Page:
Friday, 27 November 2015

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Doctor tells Carlisle teenager's inquest: I got diagnosis wrong

A hospital doctor has admitted that he did not correctly diagnose the internal injuries of a Carlisle teenager who died less than two weeks later.

Ashley Porter photo
Ashley Porter

Ashley Porter, from Deepdale Drive, died in June 2010 – just a day after his 19th birthday – after he started coughing up blood during his school lunch break.

An inquest into his death was reopened in Cockermouth by coroner David Roberts.

Dr John Billett, who was the on-call consultant physician at Carlisle’s Cumberland Infirmary when Ashley was taken there at the end of May 2010, told the hearing that, because of his symptoms, he believed that the patient was vomiting blood because he was bleeding in his gastrointestinal tract.

However, at the time it could not be investigated further because there was no out-of-hours cover in the hospital’s endoscopy department.

Dr Billett said that situation had since changed with the creation of out-of-hours coverage.

He said that his diagnosis was wrong and added: “With the benefit of hindsight I know that my diagnosis was incorrect.”

Medical notes were also available at the time where other health professionals stated that Ashley was coughing, not vomiting, blood – suggesting the injury was higher up in his chest area – but Dr Billett said he had not read them.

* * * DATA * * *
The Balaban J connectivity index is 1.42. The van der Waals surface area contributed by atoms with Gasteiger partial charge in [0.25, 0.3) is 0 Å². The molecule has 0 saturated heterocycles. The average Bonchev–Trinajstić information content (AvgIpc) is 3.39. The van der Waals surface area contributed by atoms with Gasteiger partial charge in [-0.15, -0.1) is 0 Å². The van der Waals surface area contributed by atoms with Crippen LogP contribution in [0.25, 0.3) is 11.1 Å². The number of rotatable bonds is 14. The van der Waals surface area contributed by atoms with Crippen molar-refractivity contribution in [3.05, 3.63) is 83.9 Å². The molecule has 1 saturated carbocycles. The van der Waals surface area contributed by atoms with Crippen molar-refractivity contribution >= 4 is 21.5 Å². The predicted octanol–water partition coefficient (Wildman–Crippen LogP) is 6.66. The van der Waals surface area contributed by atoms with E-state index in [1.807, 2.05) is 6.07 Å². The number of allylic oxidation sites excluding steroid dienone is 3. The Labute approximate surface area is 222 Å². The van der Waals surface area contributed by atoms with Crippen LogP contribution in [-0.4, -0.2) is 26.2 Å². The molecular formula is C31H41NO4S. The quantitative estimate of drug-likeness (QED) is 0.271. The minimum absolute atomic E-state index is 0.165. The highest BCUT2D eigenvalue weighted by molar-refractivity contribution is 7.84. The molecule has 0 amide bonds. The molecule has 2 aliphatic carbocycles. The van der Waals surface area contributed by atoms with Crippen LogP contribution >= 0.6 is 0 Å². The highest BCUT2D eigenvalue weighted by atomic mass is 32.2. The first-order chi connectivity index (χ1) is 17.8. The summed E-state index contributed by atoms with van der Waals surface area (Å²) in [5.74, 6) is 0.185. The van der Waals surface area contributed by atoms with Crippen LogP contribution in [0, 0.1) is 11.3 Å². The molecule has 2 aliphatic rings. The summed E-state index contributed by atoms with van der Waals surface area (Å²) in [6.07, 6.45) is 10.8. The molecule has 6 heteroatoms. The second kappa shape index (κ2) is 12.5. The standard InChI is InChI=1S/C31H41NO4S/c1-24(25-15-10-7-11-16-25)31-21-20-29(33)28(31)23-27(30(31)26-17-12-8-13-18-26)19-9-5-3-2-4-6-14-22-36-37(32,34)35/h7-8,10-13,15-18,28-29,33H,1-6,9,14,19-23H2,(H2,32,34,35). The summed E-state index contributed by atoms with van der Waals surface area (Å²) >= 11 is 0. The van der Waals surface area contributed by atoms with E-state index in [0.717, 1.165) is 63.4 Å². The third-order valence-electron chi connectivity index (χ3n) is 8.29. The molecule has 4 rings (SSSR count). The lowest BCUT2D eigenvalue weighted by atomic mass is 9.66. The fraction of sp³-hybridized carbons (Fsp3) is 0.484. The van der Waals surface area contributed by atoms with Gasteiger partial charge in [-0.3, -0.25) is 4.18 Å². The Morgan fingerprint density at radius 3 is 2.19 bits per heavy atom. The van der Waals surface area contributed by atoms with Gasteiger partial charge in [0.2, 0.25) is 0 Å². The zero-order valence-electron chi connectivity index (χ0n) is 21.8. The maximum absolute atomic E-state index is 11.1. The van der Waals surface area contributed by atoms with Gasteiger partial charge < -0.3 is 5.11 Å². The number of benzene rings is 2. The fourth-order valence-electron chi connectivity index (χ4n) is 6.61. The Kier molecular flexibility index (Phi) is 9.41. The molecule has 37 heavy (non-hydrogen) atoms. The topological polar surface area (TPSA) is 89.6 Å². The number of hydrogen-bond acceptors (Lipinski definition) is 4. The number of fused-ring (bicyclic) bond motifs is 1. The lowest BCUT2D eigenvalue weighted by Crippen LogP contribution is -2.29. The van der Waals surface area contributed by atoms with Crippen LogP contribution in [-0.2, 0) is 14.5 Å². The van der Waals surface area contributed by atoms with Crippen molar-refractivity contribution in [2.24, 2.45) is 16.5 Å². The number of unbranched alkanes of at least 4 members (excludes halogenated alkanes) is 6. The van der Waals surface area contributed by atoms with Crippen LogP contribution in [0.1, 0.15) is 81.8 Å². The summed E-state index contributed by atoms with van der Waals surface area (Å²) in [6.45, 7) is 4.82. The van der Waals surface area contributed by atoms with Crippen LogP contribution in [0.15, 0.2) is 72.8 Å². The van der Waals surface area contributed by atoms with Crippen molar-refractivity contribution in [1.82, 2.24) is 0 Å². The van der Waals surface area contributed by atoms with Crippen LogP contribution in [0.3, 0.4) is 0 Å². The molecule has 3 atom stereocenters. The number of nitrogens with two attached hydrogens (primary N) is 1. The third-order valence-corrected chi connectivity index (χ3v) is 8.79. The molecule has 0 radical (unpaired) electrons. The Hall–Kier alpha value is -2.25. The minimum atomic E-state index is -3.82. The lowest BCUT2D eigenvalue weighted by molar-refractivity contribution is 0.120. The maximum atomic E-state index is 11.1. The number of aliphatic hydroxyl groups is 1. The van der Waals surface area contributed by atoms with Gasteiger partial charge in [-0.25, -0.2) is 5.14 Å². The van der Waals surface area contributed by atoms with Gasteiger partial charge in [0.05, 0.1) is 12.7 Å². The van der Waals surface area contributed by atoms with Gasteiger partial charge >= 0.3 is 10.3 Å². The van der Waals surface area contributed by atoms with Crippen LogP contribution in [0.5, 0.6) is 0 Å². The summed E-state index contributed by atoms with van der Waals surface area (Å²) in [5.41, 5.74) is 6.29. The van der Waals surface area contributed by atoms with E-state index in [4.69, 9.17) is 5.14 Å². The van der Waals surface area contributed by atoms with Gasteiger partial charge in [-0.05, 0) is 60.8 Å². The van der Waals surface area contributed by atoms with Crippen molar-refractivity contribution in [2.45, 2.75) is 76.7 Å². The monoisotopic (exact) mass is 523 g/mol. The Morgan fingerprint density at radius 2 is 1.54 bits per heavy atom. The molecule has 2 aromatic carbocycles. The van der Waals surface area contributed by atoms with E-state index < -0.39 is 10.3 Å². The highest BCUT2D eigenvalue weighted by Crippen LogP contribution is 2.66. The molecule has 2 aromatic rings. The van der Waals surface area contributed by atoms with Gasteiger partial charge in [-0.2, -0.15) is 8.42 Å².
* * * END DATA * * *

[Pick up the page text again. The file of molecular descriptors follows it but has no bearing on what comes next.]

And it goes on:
The inquest heard that by the time Ashley’s condition later stabilised and he was discharged with a course of antibiotics to treat suspected pneumonia – X-rays showed a shaded area in the top of his chest.

In a statement Dr Mary Jenkins, a pathologist, said that an “abnormal junction” on the bronchopulmonary artery had led to the haemorrhage.

Ashley had suffered from heart problems all of his life and underwent four major operations – the latest in January 2010 – and it was thought he was making a good recovery before he started feeling very tired.

Corrinna Cartwright, who was the headteacher at James Rennie School at the time, told the court that he had been off ill following the earlier incident and when he returned to school in June he complained he did not feel well and started coughing up blood.

She said: “He began to bleed from his mouth and nose. He was sitting in a chair and he appeared to have a seizure.”

Mrs Cartwright said Ashley did not let his health problems hold him back and added: “He was a really brave soldier, he wasn’t a moaner, and would get on with life.”

Speaking before the inquest Judith Porter, his 53-year-old mother, said, “Ashley was a big part of our lives and we are finding it difficult to accept that he is gone.

“He was a popular boy and although he had had a lot of operations, he wouldn’t complain.

“Most people were surprised to find out he’d had so many health issues.”

The inquest continues.


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